Colombian government and leftist Revolutionary Armed Forces of Colombia (FARC) rebels missed a self-imposed March 23 deadline to reach a comprehensive peace agreement to end more than half a century of conflict in the country, but they pledged to keep trying to solve the issue.
Colombian government said there are still “important differences” with the FARC rebel group.
The two sides unsuccessfully tried to agree on a common statement and produce a roadmap towards peace for hours before the deadline, instead the government and the FARC issued separate communiques.
"To be perfectly frank, we do have to tell the public that at this time, there are still some differences with the FARC on significant issues," said the government's lead negotiator, Humberto de la Calle.
De la Calle said the two sides would keep pushing forward, this year, and not necessarily in Havana indefinitely.
"We are going to give it our utmost to get a final deal struck. But that takes timely decision-making. It's what Colombians want … It is what they are demanding," he added.
The lead negotiator for the FARC, Ivan Marquez, said "it was not possible. Because the logical demands of a long and complicated war like that which Colombia has endured made it that way."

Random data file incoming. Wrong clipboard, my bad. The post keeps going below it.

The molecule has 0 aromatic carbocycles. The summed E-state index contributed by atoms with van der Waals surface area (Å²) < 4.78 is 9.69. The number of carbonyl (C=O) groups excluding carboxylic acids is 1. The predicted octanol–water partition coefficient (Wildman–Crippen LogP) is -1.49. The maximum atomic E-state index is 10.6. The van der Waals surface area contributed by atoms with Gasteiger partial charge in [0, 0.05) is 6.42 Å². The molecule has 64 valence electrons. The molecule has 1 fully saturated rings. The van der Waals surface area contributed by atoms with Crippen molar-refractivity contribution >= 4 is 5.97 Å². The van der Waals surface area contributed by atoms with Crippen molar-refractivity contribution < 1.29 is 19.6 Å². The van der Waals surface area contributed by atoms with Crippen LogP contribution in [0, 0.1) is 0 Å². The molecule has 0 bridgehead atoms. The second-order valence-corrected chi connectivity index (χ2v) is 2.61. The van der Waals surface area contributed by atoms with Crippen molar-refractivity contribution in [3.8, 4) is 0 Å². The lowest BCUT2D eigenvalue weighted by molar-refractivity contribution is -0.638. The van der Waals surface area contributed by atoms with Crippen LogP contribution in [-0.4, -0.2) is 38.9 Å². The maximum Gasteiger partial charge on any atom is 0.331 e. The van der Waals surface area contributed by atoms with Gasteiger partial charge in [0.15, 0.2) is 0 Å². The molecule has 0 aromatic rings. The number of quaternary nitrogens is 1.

Latin America's longest war has killed some 260,000 people and displaced millions of others since 1964.
In a September 23, 2015 meeting hosted in Havana, Cuba, President Juan Manuel Santos and FARC leader Timoleon Jimenez shook hands after agreeing to reach a final peace agreement within six months to put an end to years of deadly conflict.
While they signaled earlier that they failed to close in on a done deal, the parties have reached agreement on most of the points on their agenda.
Still, they have to iron out an agreement on a bilateral, final ceasefire that includes the rebels laying down their arms and a deal on how to ratify any accord they reach.
Negotiators at the talks -- held in the Cuban capital since November 2012 -- had announced several key advances in recent months.
The goal is to turn the FARC from a rebel group into a political party.
Hostilities have almost entirely halted under the FARC's unilateral ceasefire, although a smaller rebel group, the National Liberation Army (ELN), has not joined the peace process and continues periodic attacks. It has however begun preliminary talks with the government on entering formal peace negotiations.
The ELN freed early on Thursday a 40-year-old civil servant it had taken hostage in September of last year, Santos said on Twitter.
Santos has said the ELN has to free all captives as a condition for starting peace talks.